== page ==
Finding an exit means scanning for wormholes

11th April 2010 – 3.29 pm

After killing five miners in our neighbouring w-space system, and their hauler, it is decided to collapse our connecting wormhole. Personally, I don't really think our neighbours pose any serious threat, partly because we have just sent six of them back to empire space without ships, and partly because the additional pilots available didn't quickly jump in to really nasty ships to teach us a lesson. As it is getting late and we aren't likely to be clearing any sites of Sleepers now, I'm not entirely sure what threat we are expecting. But the wormhole is being collapsed, and it doesn't really matter one way or the other. Unless, of course, the operation goes awry and someone gets trapped on the wrong side when the wormhole disappears.

Luckily, we are aware of the risks, and the ship that inevitably gets trapped on the wrong side of the collapsing wormhole is fitted with a probe launcher and scanning probes. It's good that it is too, because the next wormhole along, used not half-an-hour before to bring our colleague back in from empire space, has now also collapsed, leaving no straightforward exit to empire space. Our scanning man is trapped in w-space until he can scan a new exit for himself, which won't be too easy in a battleship. Not only does his ship not give bonuses to scanning, but the mass of the ship restricts his possible exit routes. Whilst he looks for a way out to k-space, the rest of us once again jump in to scanning boats to find our new static wormhole and a new exit so that he can jump right back home again.

I am using my 'most likely percentage' (ML%) method of finding wormholes in systems, but I have modified it with a cunning addition. After jumping in to a new system, rather than probing the wormhole back completely and then ignoring the signature, I put a single probe on the wormhole at a reduced sensitivity that will still let me retrieve its signature reference but without resolving the signature itself to 100%. This is crucial for the new comparison. If a signal is resolved to 100%, it is always returned as 100% regardless of the sensitivity of the scanning probes. If it is not resolved to 100% then the return signal is only as strong as any other result within the probes' range.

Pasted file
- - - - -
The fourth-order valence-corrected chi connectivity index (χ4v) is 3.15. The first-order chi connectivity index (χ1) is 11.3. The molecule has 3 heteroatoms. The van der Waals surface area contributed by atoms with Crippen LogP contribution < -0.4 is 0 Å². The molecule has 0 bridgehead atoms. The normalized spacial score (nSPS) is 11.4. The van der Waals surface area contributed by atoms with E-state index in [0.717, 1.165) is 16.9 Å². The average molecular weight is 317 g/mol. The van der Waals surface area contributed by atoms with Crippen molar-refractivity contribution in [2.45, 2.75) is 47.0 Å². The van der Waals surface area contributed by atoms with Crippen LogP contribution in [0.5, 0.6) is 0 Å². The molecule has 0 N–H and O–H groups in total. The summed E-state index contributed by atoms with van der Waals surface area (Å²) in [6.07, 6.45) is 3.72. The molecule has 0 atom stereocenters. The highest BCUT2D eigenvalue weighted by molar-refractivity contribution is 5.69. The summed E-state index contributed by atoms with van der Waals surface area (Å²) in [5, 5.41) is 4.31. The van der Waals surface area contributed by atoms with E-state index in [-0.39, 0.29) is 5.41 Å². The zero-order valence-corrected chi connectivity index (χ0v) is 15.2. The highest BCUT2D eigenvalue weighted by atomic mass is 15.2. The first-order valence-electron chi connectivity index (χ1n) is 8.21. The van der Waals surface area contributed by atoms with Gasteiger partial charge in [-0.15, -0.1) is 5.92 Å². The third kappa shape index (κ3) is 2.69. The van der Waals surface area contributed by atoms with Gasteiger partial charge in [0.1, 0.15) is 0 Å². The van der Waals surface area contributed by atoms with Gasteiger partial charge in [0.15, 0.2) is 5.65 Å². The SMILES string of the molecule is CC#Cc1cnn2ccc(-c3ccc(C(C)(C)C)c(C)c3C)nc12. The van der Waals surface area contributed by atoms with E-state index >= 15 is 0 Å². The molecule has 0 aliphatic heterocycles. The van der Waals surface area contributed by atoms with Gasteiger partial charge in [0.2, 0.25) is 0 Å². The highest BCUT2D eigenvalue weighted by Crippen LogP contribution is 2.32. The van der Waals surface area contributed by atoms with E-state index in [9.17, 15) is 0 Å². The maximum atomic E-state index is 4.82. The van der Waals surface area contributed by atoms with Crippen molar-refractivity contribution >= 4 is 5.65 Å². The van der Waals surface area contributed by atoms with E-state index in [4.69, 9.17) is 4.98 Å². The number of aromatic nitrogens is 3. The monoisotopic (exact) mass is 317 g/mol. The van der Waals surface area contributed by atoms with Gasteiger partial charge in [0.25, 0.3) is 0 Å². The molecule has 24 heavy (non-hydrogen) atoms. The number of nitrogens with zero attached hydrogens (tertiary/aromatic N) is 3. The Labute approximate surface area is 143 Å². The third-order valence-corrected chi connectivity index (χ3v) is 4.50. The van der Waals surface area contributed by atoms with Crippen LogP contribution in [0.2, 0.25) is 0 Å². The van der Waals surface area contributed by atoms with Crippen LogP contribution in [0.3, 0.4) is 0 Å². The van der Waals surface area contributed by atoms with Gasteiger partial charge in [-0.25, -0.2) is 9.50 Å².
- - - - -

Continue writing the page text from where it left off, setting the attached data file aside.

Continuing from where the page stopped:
With the signature reference noted, I make an overall scan of the system with a standard probe configuration. I now have a list of all the signatures available, but with the wormhole back listed normally amongst the rest of the signatures. I can compare the signal strength of a known wormhole with those of other signatures in the system, without having to make mental adjustments for different probe ranges or using different hardware. For example, if the return wormhole shows up as having a 4·56% signal strength, and I want to find other wormholes, I am best served looking for other signals with a similar strength.

Although ladar sites still have similar signatures to wormholes, being able to quickly compare all returned signatures against a known wormhole signature can offer valuable time savings. Using this method, I am able to pick a wormhole out of all the signatures in the system on the first attempt. Jumping through and continuing my scan, three ladar sites interfere with my initial results before I locate a low-sec exit, two jumps to high-sec. Our scan man has also found his way out to empire space, but he is thirty-six jumps away from the exit I found. He doesn't much fancy making the journey in a battleship at this late hour, even without the low-sec hops, so we'll have to look for a new exit another day.

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